Fairfax Media

By Linda Morris

Cornel West had little more than one line in each of The Matrix sequels. He played a loose version of himself, a wise councillor of the last free human city on earth, in scenes shot at Sydney's Fox Studios more than a decade ago.

But it said much about West's rising stardom as a black American intellectual that the brothers Andy and Larry Wachowski wrangled him into their pumped-up parables about religion, revelation, free will and identity.

West is that rare figure: an academic of Ivy League pedigree with superstar credentials. He arrives in Australia this month for a speaking tour that explores the fissures of race, class and gender.

"Weeell," he says, when I ask him to introduce himself to an Australian public unfamiliar with his kind of firebrand celebrity. "I try to stand for integrity, honesty and decency — but I fall over on my face all the time and I try to bounce back — telling the truth, with a capital T, being witness to justice and being able to laugh at oneself."

West is a philosopher by training, a public intellectual by occupation and an impassioned orator in the tradition of a parish pump preacher — as befits the grandson of a Baptist minister.

His sonorous voice can thunder against police in Ferguson, Missouri, who shot and killed a black teenager, or charm the masses on The Late Show with David Letterman. He has even recorded albums with hip-hop bands.

West doesn't rant; he is articulate and genuine as he argues for a new way of living. Nor does he have much regard for the full stop. His voice rises and falls like those crackly recordings of Martin Luther King jnr's seminal call to end racism. No wonder Hollywood came calling.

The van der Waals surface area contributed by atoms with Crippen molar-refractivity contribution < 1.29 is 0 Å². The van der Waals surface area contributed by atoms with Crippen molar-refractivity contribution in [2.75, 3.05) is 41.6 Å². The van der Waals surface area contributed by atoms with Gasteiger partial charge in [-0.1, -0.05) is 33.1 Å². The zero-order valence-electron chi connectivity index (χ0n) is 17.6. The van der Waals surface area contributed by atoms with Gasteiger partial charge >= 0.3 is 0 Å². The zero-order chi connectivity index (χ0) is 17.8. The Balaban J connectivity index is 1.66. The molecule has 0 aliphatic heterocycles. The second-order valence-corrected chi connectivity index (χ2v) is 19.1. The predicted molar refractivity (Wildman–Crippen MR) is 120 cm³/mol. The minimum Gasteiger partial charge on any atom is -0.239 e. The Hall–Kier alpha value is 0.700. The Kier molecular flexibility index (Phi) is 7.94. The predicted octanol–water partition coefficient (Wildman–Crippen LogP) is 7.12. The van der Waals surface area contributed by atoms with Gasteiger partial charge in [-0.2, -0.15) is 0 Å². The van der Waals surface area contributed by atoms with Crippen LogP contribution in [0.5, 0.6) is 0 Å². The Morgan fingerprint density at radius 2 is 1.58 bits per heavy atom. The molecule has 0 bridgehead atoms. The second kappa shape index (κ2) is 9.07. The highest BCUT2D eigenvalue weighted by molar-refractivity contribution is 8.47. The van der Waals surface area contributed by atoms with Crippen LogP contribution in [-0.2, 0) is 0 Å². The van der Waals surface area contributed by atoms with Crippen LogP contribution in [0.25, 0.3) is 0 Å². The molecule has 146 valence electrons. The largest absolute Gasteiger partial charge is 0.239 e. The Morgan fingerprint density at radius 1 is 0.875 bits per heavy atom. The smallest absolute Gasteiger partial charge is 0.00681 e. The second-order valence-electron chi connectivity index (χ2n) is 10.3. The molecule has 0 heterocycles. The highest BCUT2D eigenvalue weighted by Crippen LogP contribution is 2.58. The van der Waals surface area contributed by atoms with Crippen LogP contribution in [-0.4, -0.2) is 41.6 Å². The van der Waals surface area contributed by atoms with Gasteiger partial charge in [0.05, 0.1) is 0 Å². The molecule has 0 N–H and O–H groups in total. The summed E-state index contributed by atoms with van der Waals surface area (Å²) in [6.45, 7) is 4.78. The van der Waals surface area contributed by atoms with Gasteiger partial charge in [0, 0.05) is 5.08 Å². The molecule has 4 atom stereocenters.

The closest Australia has to the intellect and personality of Cornel West is Germaine Greer, says David Smith, a lecturer in American politics at the University of Sydney.

Both are intellectually respected, have a major media presence, are the voices of a politically marginalised group and have sustained political relevance over a long career.

In his signature three-piece suit and french collar, with a tumbleweed afro and gap tooth smile, West is a charismatic presence.

Over the phone from his offices at Manhattan's Union Theological Seminary, where he is professor of philosophy and Christian practice, he describes himself — not for the first time — as a blues man in the life of the mind, a jazz man in the world of ideas.